In 1883, it was decided that the tower would be replaced and it was torn down. The Robbin's Reef Lighthouse was extinguished on March 10 and its duties were taken over by LV25, a relief lightship that was brought into the area. The Annual Report of the Lighthouse Board for 1883 had the following entry:
Robbins' Reef, off Tompkinsville, lower part of New York Harbor, New Jersey and New York - The old stone tower was torn down, and a four-section iron tower erected in its place. While the tower light was out, a light-ship was kept on the station. The new flashing lens was put in place, and the light was exhibited on July 10, 1883, for the first time.
Once the crib was constructed, a four-story, iron "spark-plug style" lighthouse was erected. Like most lighthouses constructed in this style, the lower floor served as a kitchen and dining room, the second and third floors housed bed rooms. Typically, the fourth level was a work / watch room, and housed the machinery for the fog bell.
Robbins Reef Lighthouse courtesy USCG
Like most stations, there were periods of upgrades. In 1888, a new flash pattern was tested at the station and was deemed a success and on April 25, 1893, the fog bell was removed and a blower siren, operated by a Priestman engine was installed. This only lasted for a few years before a Hornsby-Akroyd oil engine replaced it in 1896. Two years later, a larger trumpet was installed.
Although the station had many keepers over the years, surely the most famous keeper was Kate Walker. She was born and grew up in Northern Germany as Katherine Gortler. While in Germany, she married and had a son named Jacob. After the passing of her husband, she and her son immigrated to the United States in the 1870s, ending up in Sandy Hook, New Jersey.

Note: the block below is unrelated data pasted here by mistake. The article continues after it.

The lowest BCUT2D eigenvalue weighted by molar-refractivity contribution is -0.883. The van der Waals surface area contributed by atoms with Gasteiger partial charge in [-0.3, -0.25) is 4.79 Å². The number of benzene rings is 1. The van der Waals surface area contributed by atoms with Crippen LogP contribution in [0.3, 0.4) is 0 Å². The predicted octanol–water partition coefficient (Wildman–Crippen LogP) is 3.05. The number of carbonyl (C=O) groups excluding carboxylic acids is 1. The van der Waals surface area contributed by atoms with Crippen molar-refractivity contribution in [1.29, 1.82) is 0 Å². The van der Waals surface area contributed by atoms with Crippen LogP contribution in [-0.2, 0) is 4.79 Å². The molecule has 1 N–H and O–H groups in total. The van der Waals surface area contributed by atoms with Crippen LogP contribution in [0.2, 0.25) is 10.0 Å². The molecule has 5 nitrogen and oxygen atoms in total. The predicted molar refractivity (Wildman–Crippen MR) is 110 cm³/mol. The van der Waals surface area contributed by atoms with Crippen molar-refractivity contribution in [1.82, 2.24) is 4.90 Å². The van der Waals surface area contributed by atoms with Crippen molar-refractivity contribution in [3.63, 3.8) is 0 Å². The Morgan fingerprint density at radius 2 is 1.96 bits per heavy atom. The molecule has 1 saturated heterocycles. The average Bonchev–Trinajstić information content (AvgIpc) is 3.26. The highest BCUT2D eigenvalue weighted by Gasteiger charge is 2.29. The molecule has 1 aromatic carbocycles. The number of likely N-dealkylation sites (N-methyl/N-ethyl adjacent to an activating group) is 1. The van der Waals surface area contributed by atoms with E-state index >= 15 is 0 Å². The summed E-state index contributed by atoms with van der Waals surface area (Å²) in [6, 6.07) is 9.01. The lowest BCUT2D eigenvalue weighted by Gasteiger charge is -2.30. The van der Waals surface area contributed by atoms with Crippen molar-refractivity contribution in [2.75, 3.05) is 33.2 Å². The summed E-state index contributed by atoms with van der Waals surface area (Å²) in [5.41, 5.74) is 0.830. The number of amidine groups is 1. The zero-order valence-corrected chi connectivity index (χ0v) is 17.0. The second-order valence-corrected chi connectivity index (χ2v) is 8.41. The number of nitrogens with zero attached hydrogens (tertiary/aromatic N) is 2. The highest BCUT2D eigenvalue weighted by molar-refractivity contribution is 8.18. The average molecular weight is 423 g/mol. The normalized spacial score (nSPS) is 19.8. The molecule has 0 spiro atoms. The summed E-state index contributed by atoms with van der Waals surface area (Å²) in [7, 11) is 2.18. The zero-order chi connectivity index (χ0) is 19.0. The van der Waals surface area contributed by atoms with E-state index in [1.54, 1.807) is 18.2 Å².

While waiting tables at a boarding house, Kate Gortler met Captain John Walker, a Swedish immigrant, a retired sea captain, and keeper of the Sandy Hook Lighthouse. The two struck up a friendship and although John didn't speak English well, he offered to give Kate lessons.
Soon thereafter, the two were married and Kate and Jacob moved into the Sandy Hook Lighthouse with John Walker. While at the lighthouse, Kate quickly learned how to assist John with the lightkeeping duties. John Walker was transferred to the Robbin's Reef Lighthouse and accepted the appointment on December 30, 1885. Kate was hired as an assistant keeper.
When Kate first arrived at the Robbin's Reef Lighthouse, she refused to unpack her belongings and threatened to leave her husband. Little by little, she unpacked, and before she knew it, all her boxes were empty, so she decided to stay on.
Soon after moving to the Robbin's Reef Lighthouse, John Walker developed pneumonia and died on February 28, 1886. On his death bed, his last words to his wife were "Mind the light, Kate." These words motivated her to stay on as keeper of the lighthouse.
Although she was the assistant keeper and had proven herself capable at the lighthouse, objections were raised when she applied for the position. The objections were most likely due to her diminutive size. She was only 4'10" tall and barely weighed 100 pounds.
Over the next four years, the head keeper position was offered to and refused by many men due to the isolated location. Finally, in 1890, President Benjamin Harrison appointed Kate Walker as the official keeper of the Robbin's Reef Lighthouse. Her salary was $600 per annum.
Kate became very comfortable at the lighthouse, leaving the station only to row her children to and from school on Staten Island. When asked about New York City, only a short distance from the lighthouse, she once said, "I am in fear from the time I leave the ferryboat. The street cars bewilder me, and I am afraid of automobiles. Why, a fortune wouldn't tempt me to get into one of those things!"
Although she was uncomfortable with big city life, on the seas, she was fearless. Although there are no official records, by her own estimates she has saved the lives of 50 people whose ships hit the reef. Most were fishermen whose boats were blown onto the reef by sudden storms.
As her son Jacob got older, he officially took on assistant keeper duties. Once married, he moved with his wife to the mainland, and would deliver mail and supplies to the station while helping his mother tend the light.